Disclaimer: This site is not affiliated with the National Hurricane Center, Hurricane Hunters, Storm Prediction Center, or National Weather Service. ALL forecasts herein are the result of my analysis, (to which you will see me at times, insert excerpts from various agencies due to the nature of the importance of the information) and I am solely responsible for the content. As ALWAYS, follow the National Hurricane Center, National Weather Service, and your local Emergency Management officials for emergency decisions. In addition, this is strictly a FORECAST OFFICE. I CANNOT make decisions regarding travel plans, etc. My purpose, is to provide you the information, based solely on information I analyze, and the accuracy of the information at hand of the time of analysis, so you may make informed decisions.
(T. F. “Storm” Walsh)
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Please be aware, even though I do not post every night, rest assured I am continuously monitoring various areas for any significant weather. I will be taking Sundays off (family time), unless we have active systems that may be posing a threat (i.e. Tropical, Winter Weather, Coastal Storms, etc.).
I will reiterate, my forecasts are based on the available information at the time of analysis, and are only as accurate as the information analyzed and the solutions provided.
From here on out, I will be moving away from severe weather forecasts, unless the threat is forecast to produce an outbreak, or significant tornadoes. Then, I’ll break from tropical weather and report on any severe weather. Again, please remember, my forte and specialty is tropical storms and hurricanes. Given I work until late afternoon, I cannot analyze and write a synopsis for both. I will post the SPC link for you to visit and stay updated on any severe weather threat. Thanks for your understanding.
STORM PREDICTION CENTER HOME LINK
Good day everyone!
KUDOS to NHC for holding off and NOT naming this system!
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STORM W 2022 HURRICANE SEASON FORECAST
TOTAL NAMED STORMS: 18 – 20
TOTAL HURRICANES : 7 – 9
MAJOR HURRICANES: 4 – 6
AVERAGE HURRICANE SEASON
TOTAL NAMED STORMS: 14
TOTAL HURRICANES: 7
MAJOR HURRICANES: 3
2022 SEASON TOTALS
TOTAL NAMED STORMS: 0
TOTAL HURRICANES: 0
MAJOR HURRICANES: 0
U. S. LANDFALLS: 0
The following are the storm names for the 2022 Atlantic Hurricane Season:
Alex Bonnie Colin Danielle Earl Fiona Gaston Hermine Ian Julia Karl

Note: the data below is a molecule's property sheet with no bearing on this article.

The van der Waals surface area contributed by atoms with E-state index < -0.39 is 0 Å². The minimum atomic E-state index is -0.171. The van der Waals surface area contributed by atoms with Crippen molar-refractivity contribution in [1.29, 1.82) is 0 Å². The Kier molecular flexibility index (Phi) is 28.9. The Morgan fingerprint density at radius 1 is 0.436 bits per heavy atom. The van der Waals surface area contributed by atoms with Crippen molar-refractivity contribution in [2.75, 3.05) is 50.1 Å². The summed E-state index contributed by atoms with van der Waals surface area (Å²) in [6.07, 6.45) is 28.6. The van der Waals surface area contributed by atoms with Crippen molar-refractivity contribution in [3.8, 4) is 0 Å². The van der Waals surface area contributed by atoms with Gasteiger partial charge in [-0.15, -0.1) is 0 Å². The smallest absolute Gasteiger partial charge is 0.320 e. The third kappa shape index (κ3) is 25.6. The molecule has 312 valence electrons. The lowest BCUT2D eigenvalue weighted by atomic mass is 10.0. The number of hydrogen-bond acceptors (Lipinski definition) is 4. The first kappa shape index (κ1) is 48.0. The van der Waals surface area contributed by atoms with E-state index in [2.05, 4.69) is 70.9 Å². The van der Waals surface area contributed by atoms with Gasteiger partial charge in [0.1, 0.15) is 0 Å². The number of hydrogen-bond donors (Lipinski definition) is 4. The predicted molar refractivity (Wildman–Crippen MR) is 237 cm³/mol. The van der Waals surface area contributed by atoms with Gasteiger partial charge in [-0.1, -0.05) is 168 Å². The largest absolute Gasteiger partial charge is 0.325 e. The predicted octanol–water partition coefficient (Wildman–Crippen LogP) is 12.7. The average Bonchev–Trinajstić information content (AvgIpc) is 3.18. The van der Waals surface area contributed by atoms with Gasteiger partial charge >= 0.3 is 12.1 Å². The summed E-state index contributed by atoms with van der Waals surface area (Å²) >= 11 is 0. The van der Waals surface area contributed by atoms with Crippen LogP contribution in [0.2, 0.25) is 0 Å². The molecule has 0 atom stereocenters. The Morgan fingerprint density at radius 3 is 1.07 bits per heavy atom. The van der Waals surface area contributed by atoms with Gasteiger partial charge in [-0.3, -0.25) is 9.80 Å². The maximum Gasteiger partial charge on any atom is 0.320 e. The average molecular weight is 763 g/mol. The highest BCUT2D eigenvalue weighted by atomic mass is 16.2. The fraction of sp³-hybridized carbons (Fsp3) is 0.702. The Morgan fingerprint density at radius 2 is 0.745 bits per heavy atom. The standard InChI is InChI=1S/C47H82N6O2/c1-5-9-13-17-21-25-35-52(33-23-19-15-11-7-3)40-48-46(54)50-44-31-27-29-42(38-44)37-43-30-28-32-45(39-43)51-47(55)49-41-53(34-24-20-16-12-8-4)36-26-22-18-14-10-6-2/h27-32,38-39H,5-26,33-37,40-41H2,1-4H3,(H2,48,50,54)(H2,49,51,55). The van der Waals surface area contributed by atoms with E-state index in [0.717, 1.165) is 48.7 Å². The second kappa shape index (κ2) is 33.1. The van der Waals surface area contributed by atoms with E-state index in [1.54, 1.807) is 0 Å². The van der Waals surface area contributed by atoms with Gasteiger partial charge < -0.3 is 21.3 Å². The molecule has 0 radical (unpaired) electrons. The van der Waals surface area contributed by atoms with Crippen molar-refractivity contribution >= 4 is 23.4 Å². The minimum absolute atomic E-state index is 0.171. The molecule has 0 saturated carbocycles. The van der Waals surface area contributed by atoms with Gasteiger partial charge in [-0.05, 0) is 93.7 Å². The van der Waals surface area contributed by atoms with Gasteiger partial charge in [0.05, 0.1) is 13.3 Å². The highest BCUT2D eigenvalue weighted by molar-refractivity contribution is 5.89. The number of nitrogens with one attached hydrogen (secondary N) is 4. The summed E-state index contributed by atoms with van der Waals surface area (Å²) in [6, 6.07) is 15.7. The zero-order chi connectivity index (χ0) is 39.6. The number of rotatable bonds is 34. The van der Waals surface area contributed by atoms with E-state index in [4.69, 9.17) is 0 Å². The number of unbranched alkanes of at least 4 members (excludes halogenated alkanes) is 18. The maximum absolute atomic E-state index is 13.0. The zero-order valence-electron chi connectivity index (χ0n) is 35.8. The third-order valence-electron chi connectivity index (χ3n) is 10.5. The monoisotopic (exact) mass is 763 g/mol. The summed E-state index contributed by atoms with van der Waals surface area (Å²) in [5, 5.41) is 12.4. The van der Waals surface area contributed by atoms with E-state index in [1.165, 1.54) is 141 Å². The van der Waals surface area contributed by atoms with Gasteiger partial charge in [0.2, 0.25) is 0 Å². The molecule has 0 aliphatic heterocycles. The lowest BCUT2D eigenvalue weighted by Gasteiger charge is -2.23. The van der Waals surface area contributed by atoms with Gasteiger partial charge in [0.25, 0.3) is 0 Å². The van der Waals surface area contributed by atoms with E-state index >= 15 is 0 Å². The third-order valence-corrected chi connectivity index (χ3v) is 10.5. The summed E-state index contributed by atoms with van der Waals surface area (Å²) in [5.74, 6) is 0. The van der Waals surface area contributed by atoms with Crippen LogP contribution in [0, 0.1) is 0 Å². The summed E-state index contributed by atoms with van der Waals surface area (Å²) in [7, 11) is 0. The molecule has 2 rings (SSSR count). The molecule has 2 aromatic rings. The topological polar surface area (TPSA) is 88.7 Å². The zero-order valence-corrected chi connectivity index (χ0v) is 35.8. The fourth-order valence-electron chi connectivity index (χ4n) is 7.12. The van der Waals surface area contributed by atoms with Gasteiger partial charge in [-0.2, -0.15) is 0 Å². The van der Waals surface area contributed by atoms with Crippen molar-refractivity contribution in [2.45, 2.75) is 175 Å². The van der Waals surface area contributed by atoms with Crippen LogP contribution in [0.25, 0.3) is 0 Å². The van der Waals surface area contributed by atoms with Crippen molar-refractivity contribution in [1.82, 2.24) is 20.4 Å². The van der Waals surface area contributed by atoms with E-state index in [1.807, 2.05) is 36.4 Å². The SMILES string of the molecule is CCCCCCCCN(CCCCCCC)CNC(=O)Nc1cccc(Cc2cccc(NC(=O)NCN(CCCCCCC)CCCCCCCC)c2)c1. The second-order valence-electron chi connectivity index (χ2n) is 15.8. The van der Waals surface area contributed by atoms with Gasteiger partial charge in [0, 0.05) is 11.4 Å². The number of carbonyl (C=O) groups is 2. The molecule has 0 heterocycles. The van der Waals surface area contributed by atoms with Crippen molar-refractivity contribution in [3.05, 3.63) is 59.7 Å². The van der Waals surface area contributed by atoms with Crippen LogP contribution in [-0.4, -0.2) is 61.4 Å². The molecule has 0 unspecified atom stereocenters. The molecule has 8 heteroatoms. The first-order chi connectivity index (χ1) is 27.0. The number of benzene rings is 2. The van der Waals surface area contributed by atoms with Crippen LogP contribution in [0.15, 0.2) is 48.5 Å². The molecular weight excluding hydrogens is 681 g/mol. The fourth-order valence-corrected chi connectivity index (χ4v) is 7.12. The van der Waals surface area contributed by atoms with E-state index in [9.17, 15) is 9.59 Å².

Lisa Martin Nicole Owen Paula Richard Shary Tobias Virginie Walter
As a system becomes named, I will change the color of that name to red, as to indicate which names have been used this season
2022 HURRICANE SEASON SUPPLEMENTAL NAME LIST:
Adria Braylen Caridad Deshawn Emery Foster Gemma Heath Isla Jacobus
Kenzie Lucio Makayla Nolan Orlando Pax Ronin Sophie Tayshaun Vivian Will
PTC ONE continues to move a little faster toward the Florida Peninsula this morning. Based on the NHC 8:00 a. m. Intermediate Advisory, the following was available on PTC ONE:
8:00 AM EDT Sat Jun 4
Location: 26.0°N 82.2°W
Moving: NE at 18 mph
Min pressure: 1002 mb / 29.59 in
Max sustained: 40 mph
Analysis of satellite loop imagery this morning indicates a highly sheared system, with an exposed, elongated LLC to the SW of the Florida west coast. In fact, you can see the center clearly performing a semi-cyclonic loop, so I am not so much in agreement on the LLC motion as stated. However, this MAY be the center trying to reform, which is not uncommon for poorly organized systems. The motion mentioned may be that of the mid level feature, containing all of the convection.
WEATHERNERDS GOES 16 IR AND SWIR SATELLITE LOOPS
The system is now being affected by dry air to its west, and has ingested some of it. Numerous arc clouds were noted in my analysis, which indicates collapsing of thunderstorm activity.
GOES 16 WATER VAPOR LOOP
Given the uncertainty of a possible center reformation, I’ll have to go with what model guidance and forecast steering maps indicate in analysis this morning, with track guidance pretty well clustered still showing a NE motion over the next 48 hours, becoming a little more ENE thereafter. This could change, since the system is so disorganized with heat energy being spread out over a great distance due to wind shear. Based on this analysis, I have to concur at the moment with the NHC forecast track. Center reformation may occur as the system crosses FL. and exits into the Atlantic.
ATCF TRACK GUIDANCE
NHC PTC ONE FORECAST TRACK
Based on the NHC update, intensity has been held at 40 mph, although the last RECON vortex data from yesterday did not seem to indicate this.
PTC ONE is currently under 35 – 40 kts of wind shear, hence the convection being displaced on the other side of Florida, and the exposed LLC. When this occurs, we say that the storm is “tilted”. This cause the latent heat energy to be displaced over a large area, vice being in a vertical column, pretty much robbing the system of the nergy needed to organize and strengthen. As mentioned above, the dry air when it enters the system, collapses thunderstorms, allowing for downdrafts which flow away from the system as the downdraft reaches the ocean surface.